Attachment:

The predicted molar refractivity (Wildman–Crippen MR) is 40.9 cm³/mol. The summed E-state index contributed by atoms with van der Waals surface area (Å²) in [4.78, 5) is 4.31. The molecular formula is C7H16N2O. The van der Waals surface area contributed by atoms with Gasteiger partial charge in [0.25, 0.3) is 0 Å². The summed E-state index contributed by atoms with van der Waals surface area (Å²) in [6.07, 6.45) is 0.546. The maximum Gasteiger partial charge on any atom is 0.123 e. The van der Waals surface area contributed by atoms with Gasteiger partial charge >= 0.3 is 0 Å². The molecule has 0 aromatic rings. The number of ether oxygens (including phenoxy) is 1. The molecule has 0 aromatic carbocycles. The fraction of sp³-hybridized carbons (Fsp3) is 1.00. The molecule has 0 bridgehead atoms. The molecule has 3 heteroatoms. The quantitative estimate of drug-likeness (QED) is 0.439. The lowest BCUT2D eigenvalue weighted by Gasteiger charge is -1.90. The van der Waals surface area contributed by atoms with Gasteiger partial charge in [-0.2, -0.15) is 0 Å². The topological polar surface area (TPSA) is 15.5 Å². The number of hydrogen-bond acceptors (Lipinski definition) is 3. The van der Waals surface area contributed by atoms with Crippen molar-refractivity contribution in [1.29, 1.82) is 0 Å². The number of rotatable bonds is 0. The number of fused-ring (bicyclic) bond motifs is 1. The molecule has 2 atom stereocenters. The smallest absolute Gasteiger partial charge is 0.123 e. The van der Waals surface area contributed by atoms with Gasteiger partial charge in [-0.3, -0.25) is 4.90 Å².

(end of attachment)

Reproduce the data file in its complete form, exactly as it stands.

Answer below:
The predicted molar refractivity (Wildman–Crippen MR) is 40.9 cm³/mol. The summed E-state index contributed by atoms with van der Waals surface area (Å²) in [4.78, 5) is 4.31. The molecular formula is C7H16N2O. The van der Waals surface area contributed by atoms with Gasteiger partial charge in [0.25, 0.3) is 0 Å². The summed E-state index contributed by atoms with van der Waals surface area (Å²) in [6.07, 6.45) is 0.546. The maximum Gasteiger partial charge on any atom is 0.123 e. The van der Waals surface area contributed by atoms with Gasteiger partial charge >= 0.3 is 0 Å². The molecule has 0 aromatic rings. The number of ether oxygens (including phenoxy) is 1. The molecule has 0 aromatic carbocycles. The fraction of sp³-hybridized carbons (Fsp3) is 1.00. The molecule has 0 bridgehead atoms. The molecule has 3 heteroatoms. The quantitative estimate of drug-likeness (QED) is 0.439. The lowest BCUT2D eigenvalue weighted by Gasteiger charge is -1.90. The van der Waals surface area contributed by atoms with Gasteiger partial charge in [-0.2, -0.15) is 0 Å². The topological polar surface area (TPSA) is 15.5 Å². The number of hydrogen-bond acceptors (Lipinski definition) is 3. The van der Waals surface area contributed by atoms with Crippen molar-refractivity contribution in [1.29, 1.82) is 0 Å². The number of rotatable bonds is 0. The number of fused-ring (bicyclic) bond motifs is 1. The molecule has 2 atom stereocenters. The smallest absolute Gasteiger partial charge is 0.123 e. The van der Waals surface area contributed by atoms with Gasteiger partial charge in [-0.3, -0.25) is 4.90 Å².